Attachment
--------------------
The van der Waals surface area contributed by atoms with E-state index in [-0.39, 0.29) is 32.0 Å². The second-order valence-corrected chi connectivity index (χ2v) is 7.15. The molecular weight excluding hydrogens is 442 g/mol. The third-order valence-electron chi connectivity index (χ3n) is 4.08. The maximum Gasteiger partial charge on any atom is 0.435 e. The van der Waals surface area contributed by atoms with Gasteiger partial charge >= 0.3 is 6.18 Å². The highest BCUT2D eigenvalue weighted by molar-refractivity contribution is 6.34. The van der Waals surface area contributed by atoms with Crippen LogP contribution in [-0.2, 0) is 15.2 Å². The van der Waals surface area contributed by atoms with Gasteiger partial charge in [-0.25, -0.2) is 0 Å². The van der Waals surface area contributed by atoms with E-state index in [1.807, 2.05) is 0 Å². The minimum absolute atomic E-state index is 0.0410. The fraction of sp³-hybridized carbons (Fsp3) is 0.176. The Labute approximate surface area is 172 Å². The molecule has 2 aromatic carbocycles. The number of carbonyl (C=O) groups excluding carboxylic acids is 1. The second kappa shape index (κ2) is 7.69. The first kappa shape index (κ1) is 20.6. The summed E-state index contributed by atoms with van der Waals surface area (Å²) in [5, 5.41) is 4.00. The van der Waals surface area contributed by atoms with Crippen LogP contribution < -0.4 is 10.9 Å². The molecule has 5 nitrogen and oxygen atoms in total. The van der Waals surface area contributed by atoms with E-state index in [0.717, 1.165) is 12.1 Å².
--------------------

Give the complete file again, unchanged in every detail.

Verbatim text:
The van der Waals surface area contributed by atoms with E-state index in [-0.39, 0.29) is 32.0 Å². The second-order valence-corrected chi connectivity index (χ2v) is 7.15. The molecular weight excluding hydrogens is 442 g/mol. The third-order valence-electron chi connectivity index (χ3n) is 4.08. The maximum Gasteiger partial charge on any atom is 0.435 e. The van der Waals surface area contributed by atoms with Gasteiger partial charge >= 0.3 is 6.18 Å². The highest BCUT2D eigenvalue weighted by molar-refractivity contribution is 6.34. The van der Waals surface area contributed by atoms with Crippen LogP contribution in [-0.2, 0) is 15.2 Å². The van der Waals surface area contributed by atoms with Gasteiger partial charge in [-0.25, -0.2) is 0 Å². The van der Waals surface area contributed by atoms with E-state index in [1.807, 2.05) is 0 Å². The minimum absolute atomic E-state index is 0.0410. The fraction of sp³-hybridized carbons (Fsp3) is 0.176. The Labute approximate surface area is 172 Å². The molecule has 2 aromatic carbocycles. The number of carbonyl (C=O) groups excluding carboxylic acids is 1. The second kappa shape index (κ2) is 7.69. The first kappa shape index (κ1) is 20.6. The summed E-state index contributed by atoms with van der Waals surface area (Å²) in [5, 5.41) is 4.00. The van der Waals surface area contributed by atoms with Crippen LogP contribution < -0.4 is 10.9 Å². The molecule has 5 nitrogen and oxygen atoms in total. The van der Waals surface area contributed by atoms with E-state index in [0.717, 1.165) is 12.1 Å².